Blog

Welcome, Gizmodo readers. More Shanghai PC Mall photos over here…

Gizmodo’s Elaine Chow has a post up entitled “How To Buy Gadgets in China and Not Get Screwed“, in which she uses (with permission) several of the photos I took at the Shanghai PC Mall when I was there in April.

If you arrived here from the Gizmodo post, and would like to see some more photos of the PC Mall, I have many. There are a few in this post, Photos: Shanghai’s PC Mall – 5 Stories of Computer and Electronic Goodness, and the whole batch of 34 are available in this set on Flickr.


Shanghai PC Mall at night
The Asus Eee PC is popular and widely available
PSPs and Wiis
iPod Nano knockoffs

Enjoy! :-)

Standard
Blog

Two Month Kindle Review (and full text of my Washington Times interview)

A few weeks ago, I was contacted by Kelly Jane Torrance, a reporter for the Washington Times. She was working a piece about the Amazon Kindle ebook reader, and had seen my Kindle unboxing and initial review video. We conducted an email interview, part of which went into her final article in the Washington Times (“The Carry-On Library” – beware popups).

Of course, all of my lengthy replies didn’t make it into the article, so I’m posting them here. Consider this my “two month” review of the Kindle – that’s about how long I’ve been using it. Read on for the rest of the interview/review.

(Update: I forgot to refer you to a couple of other posts I’ve written about the Kindle, namely, my Rebuttal to Kindle Critics, in which I talk in depth about the limits, real and perceived, of the DRM on Kindle books purchased from Amazon, and “Why eBooks are a Better Entertainment Value Than Almost Anything Else“, which is pretty self-explanitory. Both are good background on my thoughts/stance on the Kindle in general, and DRM in particular. I didn’t get into DRM much in the newspaper interview.)

How long have you had your Kindle?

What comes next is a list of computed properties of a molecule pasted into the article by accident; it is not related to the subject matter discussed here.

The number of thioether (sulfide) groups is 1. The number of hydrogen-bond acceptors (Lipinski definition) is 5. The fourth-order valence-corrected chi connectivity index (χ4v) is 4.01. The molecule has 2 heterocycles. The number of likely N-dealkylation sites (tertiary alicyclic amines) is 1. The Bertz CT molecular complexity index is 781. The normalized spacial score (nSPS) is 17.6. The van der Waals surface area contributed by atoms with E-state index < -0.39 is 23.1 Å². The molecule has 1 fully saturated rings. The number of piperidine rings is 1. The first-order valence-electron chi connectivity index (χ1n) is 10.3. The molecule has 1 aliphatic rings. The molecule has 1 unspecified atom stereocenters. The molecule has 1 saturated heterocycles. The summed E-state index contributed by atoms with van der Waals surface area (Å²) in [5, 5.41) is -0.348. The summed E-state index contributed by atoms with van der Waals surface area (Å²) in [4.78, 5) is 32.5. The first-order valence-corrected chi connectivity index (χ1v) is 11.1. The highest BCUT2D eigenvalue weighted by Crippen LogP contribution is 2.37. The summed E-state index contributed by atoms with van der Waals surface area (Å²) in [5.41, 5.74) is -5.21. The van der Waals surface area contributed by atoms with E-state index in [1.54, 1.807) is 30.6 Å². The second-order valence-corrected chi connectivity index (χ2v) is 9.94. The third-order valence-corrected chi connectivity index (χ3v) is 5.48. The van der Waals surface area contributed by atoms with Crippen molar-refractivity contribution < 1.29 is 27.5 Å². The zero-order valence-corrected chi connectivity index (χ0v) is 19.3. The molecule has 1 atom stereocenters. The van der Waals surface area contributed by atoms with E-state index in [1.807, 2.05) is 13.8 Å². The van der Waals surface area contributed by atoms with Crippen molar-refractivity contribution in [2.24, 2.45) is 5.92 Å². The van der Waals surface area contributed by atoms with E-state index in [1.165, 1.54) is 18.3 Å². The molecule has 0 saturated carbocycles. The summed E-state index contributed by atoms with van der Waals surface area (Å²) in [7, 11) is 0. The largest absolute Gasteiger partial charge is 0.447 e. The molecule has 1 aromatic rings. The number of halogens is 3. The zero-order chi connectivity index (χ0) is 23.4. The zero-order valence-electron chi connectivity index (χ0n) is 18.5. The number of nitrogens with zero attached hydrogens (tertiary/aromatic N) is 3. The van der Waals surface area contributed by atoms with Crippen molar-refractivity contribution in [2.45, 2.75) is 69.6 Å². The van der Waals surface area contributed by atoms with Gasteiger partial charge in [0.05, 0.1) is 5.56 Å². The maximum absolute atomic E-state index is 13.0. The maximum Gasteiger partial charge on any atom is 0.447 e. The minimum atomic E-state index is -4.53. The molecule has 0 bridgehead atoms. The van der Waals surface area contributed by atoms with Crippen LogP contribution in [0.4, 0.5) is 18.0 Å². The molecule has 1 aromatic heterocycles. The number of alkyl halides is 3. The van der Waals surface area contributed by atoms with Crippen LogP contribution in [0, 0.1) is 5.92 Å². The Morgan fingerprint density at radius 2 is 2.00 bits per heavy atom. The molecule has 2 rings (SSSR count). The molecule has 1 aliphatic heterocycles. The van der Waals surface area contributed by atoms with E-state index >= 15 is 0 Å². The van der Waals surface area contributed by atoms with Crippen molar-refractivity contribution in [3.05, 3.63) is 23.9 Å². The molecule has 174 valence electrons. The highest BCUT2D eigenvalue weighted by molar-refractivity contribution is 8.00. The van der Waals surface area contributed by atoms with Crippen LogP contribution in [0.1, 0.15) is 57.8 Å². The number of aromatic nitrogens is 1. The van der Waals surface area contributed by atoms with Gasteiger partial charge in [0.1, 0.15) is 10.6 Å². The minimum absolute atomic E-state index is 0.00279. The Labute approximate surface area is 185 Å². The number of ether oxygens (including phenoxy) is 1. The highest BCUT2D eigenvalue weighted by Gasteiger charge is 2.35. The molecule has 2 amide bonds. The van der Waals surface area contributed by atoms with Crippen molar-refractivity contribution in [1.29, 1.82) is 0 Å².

I’ve had my Kindle for about a month and a half, since they became reliably available in mid-April. But I’ve wanted one ever since they were released in November 2007 (and subsequently sold out in 6 hours).

Why did you decide to purchase it?

I’ve been a long time fan of ebooks. I’ve read hundreds of them on various PDA and phone devices over the last few years. Needing to touch a physical book as part of the reading experience stopped being an issue for me a long time ago. The convenience of being able to take a library of hundreds of ebooks with you on a small device is very appealing. Already a fan of ebooks in general, I wanted a dedicated reader device with an electronic ink screen (super high contrast and DPI, low power usage). Among the dedicated eInk reader devices out there (Sony Reader, etc.), I chose the Kindle for a couple of reasons.

First is the Kindle Store – the almost-150,000 books that Amazon has made available to purchase and read on the Kindle. You could have the greatest ebook reader device in the world, and without a great library/store, it would fail. I figure if anybody can do the “electronic bookstore” right, it’s Amazon.

Second, the Kindle has a built-in unlimited cellular wireless data connection. That means it can access the internet and the Kindle Store almost anywhere there’s cell phone coverage, with no monthly fee. Besides being able to look things up on Wikipedia, or browse the web, this means I can go from “I want to buy a new book” to having the book purchased and downloaded to my Kindle in a matter of minutes, from anywhere.